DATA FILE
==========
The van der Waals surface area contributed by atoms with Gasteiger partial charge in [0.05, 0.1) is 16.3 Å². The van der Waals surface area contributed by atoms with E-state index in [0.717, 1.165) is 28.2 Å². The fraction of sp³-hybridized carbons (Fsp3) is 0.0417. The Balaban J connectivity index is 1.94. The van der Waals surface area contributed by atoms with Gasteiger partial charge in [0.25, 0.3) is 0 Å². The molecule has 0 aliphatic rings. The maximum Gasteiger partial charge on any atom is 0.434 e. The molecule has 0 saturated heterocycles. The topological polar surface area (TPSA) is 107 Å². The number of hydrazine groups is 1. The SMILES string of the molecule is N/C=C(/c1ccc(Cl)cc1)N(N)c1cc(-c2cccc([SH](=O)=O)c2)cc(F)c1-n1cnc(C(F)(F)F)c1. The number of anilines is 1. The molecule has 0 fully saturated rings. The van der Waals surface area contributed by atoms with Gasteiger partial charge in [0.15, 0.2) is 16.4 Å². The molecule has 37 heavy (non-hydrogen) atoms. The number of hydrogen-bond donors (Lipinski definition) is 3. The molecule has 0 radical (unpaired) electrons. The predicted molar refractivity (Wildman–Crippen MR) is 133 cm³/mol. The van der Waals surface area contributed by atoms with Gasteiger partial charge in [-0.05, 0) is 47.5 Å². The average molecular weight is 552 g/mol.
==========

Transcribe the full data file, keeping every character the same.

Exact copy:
The van der Waals surface area contributed by atoms with Gasteiger partial charge in [0.05, 0.1) is 16.3 Å². The van der Waals surface area contributed by atoms with E-state index in [0.717, 1.165) is 28.2 Å². The fraction of sp³-hybridized carbons (Fsp3) is 0.0417. The Balaban J connectivity index is 1.94. The van der Waals surface area contributed by atoms with Gasteiger partial charge in [0.25, 0.3) is 0 Å². The molecule has 0 aliphatic rings. The maximum Gasteiger partial charge on any atom is 0.434 e. The molecule has 0 saturated heterocycles. The topological polar surface area (TPSA) is 107 Å². The number of hydrazine groups is 1. The SMILES string of the molecule is N/C=C(/c1ccc(Cl)cc1)N(N)c1cc(-c2cccc([SH](=O)=O)c2)cc(F)c1-n1cnc(C(F)(F)F)c1. The number of anilines is 1. The molecule has 0 fully saturated rings. The van der Waals surface area contributed by atoms with Gasteiger partial charge in [0.15, 0.2) is 16.4 Å². The molecule has 37 heavy (non-hydrogen) atoms. The number of hydrogen-bond donors (Lipinski definition) is 3. The molecule has 0 radical (unpaired) electrons. The predicted molar refractivity (Wildman–Crippen MR) is 133 cm³/mol. The van der Waals surface area contributed by atoms with Gasteiger partial charge in [-0.05, 0) is 47.5 Å². The average molecular weight is 552 g/mol.